How different are we REALLY from one another? Pretty different it turns out. Product creators don’t know you or me as well as they would like to think that they do; but, they get really close to some of us, some times. (That’s why this essay is cautionary). Sometimes we want that, even need that, but most of the time we don’t. Some people are watched pretty closely, in a “fish bowl”, under the assumption that everyone can be a marketing experiment. Still, most of the time, with all their product and consumer research, they’re well off mark, most of the time. Why is this?
People’s tastes and preferences can turn on a dime, and they do. “Rats!”, says the brand creator!
Unless, it can create an addictive campaign, effectively; based on lies or/and false promises, or briberies. Can we say “election cycle”? Or, “cigarettes”? It’s a clever (and deadly for some) “game”, that is ever evolving. Could you imagine fictional “Facebook” pages? Falling in love with a fictional “Facebook” person? Always shopping their brands? Trying to be just like them? And they don’t even exist?
But, still, every one of us does use products. And, each of us wants a “good” product. What is good? Well on some days “junk” is “good”. Though shameless on part of the product creator, and shameless on part of the consumer, it’s a real problem – when too much junk flushes out the few things that every one of us need.
All this brings me to something I argue: That product placement in movies, as a commercial, is boring. Why? Because the movie-going audience, worldwide, is sophisticated, over much time so, like a wine connoisseur, a book worm, a music lover, a stage show spectator, a scholar. This has been, in America, probably due to many years of a relatively low movie consumer cost, over much time, for a movie ticket seat, in a nicely arranged and air conditioned theater. And, for whatever reasons, many, many tickets have been sold domestically and worldwide.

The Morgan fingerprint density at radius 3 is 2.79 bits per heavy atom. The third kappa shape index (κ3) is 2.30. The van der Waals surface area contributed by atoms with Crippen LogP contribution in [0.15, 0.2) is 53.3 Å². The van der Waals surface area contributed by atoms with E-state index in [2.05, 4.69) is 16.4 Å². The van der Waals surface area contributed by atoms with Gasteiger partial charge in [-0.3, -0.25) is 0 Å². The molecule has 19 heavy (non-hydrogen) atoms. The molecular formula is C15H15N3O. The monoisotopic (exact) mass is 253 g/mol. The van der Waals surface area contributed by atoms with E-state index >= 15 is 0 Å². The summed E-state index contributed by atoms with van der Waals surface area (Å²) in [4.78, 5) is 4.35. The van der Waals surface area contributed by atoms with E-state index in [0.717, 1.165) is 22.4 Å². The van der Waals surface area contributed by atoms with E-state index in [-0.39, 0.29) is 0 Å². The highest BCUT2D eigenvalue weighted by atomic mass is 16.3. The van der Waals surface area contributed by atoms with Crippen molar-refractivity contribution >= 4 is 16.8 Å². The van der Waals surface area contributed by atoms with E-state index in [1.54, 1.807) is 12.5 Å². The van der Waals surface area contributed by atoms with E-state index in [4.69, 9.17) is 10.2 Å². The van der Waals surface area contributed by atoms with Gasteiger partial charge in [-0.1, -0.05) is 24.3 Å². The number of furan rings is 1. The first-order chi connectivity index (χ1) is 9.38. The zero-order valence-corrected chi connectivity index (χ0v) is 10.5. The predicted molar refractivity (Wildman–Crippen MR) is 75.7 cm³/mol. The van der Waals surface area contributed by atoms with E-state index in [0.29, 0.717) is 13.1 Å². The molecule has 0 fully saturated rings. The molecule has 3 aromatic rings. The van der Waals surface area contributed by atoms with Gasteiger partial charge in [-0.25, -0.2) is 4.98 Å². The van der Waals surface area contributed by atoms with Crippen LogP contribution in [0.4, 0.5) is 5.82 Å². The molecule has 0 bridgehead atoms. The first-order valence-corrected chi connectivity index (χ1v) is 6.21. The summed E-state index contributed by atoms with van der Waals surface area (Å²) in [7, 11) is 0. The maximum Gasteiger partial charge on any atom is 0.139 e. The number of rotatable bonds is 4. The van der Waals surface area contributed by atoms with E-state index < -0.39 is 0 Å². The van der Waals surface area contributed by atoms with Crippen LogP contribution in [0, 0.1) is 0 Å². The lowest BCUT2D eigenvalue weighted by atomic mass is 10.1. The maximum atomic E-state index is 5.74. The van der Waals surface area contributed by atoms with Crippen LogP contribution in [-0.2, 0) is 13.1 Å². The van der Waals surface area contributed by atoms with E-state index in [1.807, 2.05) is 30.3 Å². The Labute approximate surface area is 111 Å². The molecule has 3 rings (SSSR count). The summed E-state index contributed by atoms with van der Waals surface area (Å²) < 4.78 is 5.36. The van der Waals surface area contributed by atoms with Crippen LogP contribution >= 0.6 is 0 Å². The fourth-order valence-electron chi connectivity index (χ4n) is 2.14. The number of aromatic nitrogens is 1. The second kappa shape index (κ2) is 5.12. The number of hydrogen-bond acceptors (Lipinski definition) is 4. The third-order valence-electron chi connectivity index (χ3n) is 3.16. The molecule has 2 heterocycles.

Successful, like many brand products, for various reason and theory; the differing factor separating it from most products, is that “intellectual property”, as it’s called, has other components of consumption. In film writing, the challenge for the writer is to create new fiction that the consumer hasn’t already seen in one shape or form, already – a narrative.
Stories, like music songs, cycles, and other arts, move along with intellectual needs that need to be separated from brand product. They are human connections that try to move masses of people in a way that small communities, groups, or individuals can not quite as effectively.
Sure, there’s market research in movie making, and movies that are made trying to brand, is not a good model either.
That’s what is so great about moving picture done right, by professionals, and why the challenge is appealing to writers with good intentions, and, other producing members.